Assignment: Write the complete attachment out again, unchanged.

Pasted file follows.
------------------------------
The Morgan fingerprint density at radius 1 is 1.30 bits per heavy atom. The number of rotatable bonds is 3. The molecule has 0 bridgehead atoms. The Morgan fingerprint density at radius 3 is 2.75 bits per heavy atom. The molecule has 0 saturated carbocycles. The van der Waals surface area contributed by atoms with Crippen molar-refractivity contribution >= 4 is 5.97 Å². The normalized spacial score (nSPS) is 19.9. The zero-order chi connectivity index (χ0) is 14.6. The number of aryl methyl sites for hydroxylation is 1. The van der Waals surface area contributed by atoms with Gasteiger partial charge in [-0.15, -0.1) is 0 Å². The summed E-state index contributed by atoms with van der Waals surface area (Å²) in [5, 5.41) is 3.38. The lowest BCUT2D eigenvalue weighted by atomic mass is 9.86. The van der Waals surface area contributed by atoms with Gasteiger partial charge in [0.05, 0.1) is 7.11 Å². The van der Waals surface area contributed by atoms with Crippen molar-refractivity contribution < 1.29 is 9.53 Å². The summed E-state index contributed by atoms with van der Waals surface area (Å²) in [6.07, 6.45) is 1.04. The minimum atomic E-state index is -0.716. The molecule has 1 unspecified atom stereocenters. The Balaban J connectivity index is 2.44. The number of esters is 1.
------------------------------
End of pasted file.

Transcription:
The Morgan fingerprint density at radius 1 is 1.30 bits per heavy atom. The number of rotatable bonds is 3. The molecule has 0 bridgehead atoms. The Morgan fingerprint density at radius 3 is 2.75 bits per heavy atom. The molecule has 0 saturated carbocycles. The van der Waals surface area contributed by atoms with Crippen molar-refractivity contribution >= 4 is 5.97 Å². The normalized spacial score (nSPS) is 19.9. The zero-order chi connectivity index (χ0) is 14.6. The number of aryl methyl sites for hydroxylation is 1. The van der Waals surface area contributed by atoms with Gasteiger partial charge in [-0.15, -0.1) is 0 Å². The summed E-state index contributed by atoms with van der Waals surface area (Å²) in [5, 5.41) is 3.38. The lowest BCUT2D eigenvalue weighted by atomic mass is 9.86. The van der Waals surface area contributed by atoms with Gasteiger partial charge in [0.05, 0.1) is 7.11 Å². The van der Waals surface area contributed by atoms with Crippen molar-refractivity contribution < 1.29 is 9.53 Å². The summed E-state index contributed by atoms with van der Waals surface area (Å²) in [6.07, 6.45) is 1.04. The minimum atomic E-state index is -0.716. The molecule has 1 unspecified atom stereocenters. The Balaban J connectivity index is 2.44. The number of esters is 1.